DCs are professional antigen presenting cells (Figure 1). Upon encountering pathogens, they engulf and digest them. Then, they display protein fragments of the pathogens, or antigens, on their surface, alongside proteins called MHC molecules. The MHC molecules act like a scaffold that orients the MHC-antigen complex so that immune cells can “see” foreign antigens and then react by alerting other immune cells, such as T cells, to react (Figure 2). These can be either directly cytotoxic or killer T cells, or those whose function is to co-ordinate other immune functions, like antibody production. Inflammatory proteins like CRP and SAA, which are elevated during early Lyme disease, are stimulated, as well as cytokines directing other immune functions.

But DCs also constantly display our own self antigens on MHC proteins, and our immune cells do not react. This mechanism is called tolerance, and it’s important in preventing our immune systems from acting against us. Tolerance is what stops autoimmune disease, because our bodies learn what is self, and what is not.

Figure 2. Dendritic cells present self and foreign protein antigens on their surface, complexed with MHC molecules. Antigens from inside the cell are complexed with MHC class 1 proteins, while those from outside the cell do so with MHC class 2 proteins. After exposure to B. burgdorferi, which causes Lyme disease, DCs change which antigens are presented with MHC molecules. ©2021 Global Lyme Alliance

Dr. Gutierrez-Hoffman’s work showed that when DCs were cultured with B. burgdorferi for 8 or 24 hours, first, they increased the amount of HLA-DR that they expressed on their surface. HLA-DR is an MHC protein that presents antigens. So, this result indicates that the presence of bacteria caused DCs to ramp up their capacity to display antigens. In contrast, unexposed bacteria did not increase their HLA-DR.

Secondly, the antigens presented by HLA-DR were analyzed. The collective total of all presented antigens is called the immunopeptidome, and identifying the thousands of proteins in it tells us which self and bacterial proteins are “seen” by the immune system. One finding was that the self proteins in the immunopeptidome displayed by DCs changed after exposure to B. burgdorferi, compared to unexposed DCs.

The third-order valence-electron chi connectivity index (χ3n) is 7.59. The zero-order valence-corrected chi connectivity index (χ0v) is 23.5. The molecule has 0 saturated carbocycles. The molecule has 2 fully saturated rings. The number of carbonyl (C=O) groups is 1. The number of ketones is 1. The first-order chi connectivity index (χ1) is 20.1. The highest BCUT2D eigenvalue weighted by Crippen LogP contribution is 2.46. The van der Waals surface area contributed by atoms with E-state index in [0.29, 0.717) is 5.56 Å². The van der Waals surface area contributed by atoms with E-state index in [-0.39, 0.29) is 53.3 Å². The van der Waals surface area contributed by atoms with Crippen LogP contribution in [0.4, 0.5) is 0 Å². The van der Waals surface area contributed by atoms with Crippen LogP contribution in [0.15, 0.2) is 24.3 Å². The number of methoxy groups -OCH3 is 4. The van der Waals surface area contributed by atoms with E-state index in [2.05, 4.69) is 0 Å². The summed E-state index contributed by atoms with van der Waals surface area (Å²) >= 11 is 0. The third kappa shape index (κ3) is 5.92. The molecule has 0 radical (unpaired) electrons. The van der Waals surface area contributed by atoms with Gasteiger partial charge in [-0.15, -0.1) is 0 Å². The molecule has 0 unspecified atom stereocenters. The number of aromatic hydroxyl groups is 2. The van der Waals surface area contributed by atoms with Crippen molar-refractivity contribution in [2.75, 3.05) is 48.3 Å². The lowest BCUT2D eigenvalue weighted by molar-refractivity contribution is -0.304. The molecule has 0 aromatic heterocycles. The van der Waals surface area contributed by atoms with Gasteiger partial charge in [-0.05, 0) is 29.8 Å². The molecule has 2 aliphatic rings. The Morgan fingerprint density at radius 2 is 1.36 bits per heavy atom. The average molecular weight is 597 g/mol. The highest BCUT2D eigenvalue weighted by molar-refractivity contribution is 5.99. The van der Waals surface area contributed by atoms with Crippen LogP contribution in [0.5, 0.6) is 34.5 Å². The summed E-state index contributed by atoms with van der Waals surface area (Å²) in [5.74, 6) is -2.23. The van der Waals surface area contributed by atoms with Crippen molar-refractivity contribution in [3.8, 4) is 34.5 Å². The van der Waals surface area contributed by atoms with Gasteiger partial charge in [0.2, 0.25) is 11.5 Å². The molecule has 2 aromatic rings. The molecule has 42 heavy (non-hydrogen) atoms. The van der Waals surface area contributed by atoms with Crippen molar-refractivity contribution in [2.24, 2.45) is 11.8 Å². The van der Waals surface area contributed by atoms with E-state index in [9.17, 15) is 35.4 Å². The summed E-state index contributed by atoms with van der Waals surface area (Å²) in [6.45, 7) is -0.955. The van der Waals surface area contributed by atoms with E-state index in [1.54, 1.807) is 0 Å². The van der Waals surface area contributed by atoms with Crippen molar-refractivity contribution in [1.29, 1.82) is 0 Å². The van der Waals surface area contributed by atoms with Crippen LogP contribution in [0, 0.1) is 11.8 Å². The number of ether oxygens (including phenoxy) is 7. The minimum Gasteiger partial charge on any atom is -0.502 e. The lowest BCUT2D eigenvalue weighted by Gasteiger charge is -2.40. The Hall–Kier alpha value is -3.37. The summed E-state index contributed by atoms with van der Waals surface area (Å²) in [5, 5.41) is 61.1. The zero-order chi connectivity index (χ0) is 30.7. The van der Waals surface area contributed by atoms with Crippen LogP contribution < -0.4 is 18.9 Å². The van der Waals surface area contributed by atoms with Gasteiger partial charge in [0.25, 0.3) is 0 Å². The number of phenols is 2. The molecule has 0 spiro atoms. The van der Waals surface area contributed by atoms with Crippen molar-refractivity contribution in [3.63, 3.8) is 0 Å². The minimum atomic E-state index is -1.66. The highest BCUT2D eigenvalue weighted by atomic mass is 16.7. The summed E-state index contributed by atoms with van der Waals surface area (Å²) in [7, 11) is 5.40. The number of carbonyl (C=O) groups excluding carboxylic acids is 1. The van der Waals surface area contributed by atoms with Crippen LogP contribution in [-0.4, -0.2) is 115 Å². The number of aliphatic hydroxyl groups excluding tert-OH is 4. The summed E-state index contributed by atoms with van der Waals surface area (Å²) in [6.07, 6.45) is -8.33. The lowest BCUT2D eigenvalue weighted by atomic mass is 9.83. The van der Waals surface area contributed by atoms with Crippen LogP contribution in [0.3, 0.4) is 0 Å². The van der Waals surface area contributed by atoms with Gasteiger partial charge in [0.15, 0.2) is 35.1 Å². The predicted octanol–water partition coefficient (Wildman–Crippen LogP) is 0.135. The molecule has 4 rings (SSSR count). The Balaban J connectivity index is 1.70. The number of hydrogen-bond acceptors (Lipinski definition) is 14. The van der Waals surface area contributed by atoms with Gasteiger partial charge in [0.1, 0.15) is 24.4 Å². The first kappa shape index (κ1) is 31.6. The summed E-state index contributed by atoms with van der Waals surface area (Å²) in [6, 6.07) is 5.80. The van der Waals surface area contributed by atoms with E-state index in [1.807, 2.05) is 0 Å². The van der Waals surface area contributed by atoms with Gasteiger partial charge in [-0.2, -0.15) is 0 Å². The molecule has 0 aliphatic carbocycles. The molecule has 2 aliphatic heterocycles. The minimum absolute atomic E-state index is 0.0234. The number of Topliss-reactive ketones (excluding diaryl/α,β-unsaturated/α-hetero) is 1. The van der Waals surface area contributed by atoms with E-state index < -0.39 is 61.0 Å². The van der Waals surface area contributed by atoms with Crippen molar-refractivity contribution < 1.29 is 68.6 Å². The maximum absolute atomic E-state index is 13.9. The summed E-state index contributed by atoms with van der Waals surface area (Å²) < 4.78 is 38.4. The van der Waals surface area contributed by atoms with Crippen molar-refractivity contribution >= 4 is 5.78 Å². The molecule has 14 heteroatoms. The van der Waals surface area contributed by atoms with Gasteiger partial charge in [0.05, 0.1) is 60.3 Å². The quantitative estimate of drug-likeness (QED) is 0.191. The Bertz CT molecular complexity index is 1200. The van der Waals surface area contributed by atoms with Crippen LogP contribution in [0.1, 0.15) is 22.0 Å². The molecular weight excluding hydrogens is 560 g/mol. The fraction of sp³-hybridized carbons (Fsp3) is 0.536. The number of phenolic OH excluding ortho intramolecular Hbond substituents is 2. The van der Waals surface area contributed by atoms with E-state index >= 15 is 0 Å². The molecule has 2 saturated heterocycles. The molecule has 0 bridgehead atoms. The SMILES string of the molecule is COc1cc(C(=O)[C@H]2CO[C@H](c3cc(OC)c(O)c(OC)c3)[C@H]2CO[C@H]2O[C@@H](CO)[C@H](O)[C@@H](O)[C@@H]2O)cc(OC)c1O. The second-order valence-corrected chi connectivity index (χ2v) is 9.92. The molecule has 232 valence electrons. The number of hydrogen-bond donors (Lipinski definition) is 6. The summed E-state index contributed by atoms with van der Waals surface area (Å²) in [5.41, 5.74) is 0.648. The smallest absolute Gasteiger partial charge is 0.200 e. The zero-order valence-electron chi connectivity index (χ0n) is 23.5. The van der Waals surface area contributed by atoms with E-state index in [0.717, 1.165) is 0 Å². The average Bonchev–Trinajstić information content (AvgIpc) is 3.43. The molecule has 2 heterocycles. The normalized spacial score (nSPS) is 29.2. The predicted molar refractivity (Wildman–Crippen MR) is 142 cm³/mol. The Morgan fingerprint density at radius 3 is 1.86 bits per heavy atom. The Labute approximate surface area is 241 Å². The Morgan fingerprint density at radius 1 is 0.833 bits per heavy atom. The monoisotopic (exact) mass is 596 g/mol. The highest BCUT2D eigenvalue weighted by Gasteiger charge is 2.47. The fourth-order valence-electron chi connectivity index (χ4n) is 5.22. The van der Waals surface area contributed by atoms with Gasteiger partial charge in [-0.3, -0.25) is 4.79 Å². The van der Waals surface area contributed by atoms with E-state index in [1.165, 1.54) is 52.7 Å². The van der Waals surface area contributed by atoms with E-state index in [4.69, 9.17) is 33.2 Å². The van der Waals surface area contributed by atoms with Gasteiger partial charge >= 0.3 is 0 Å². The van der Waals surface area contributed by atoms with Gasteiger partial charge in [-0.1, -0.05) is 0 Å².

Human proteins like endothelial cell growth factor, Annexin A2, and apolipoprotein B-100, were newly displayed by B. burgdorferi-exposed DCs. In Lyme disease patients whose arthritis is unresponsive to antibiotics, these self proteins were previously identified as targets of immune cells. The development of antibodies against these self proteins, an inflammatory environment in the joints, and the eventual presence of T and B cells targeting these self proteins could be a mechanistic continuum explaining an arthritis-like autoimmune reaction in these patients. But how this occurs still needs more research.

What’s clear is that there is more work to be done, to fully uncover the role of DCs in early B. burgdorferi infection. How they may be involved in setting up the immune system’s ultimate decision of self tolerance or inflammation after exposure to B. burgdorferi remains a mystery, but one that’s beginning to crack thanks to diligent research.

Former Director of Science & Research at Global Lyme Alliance

Mayla Hsu, Ph.D.

Former Director of Science & Research at Global Lyme Alliance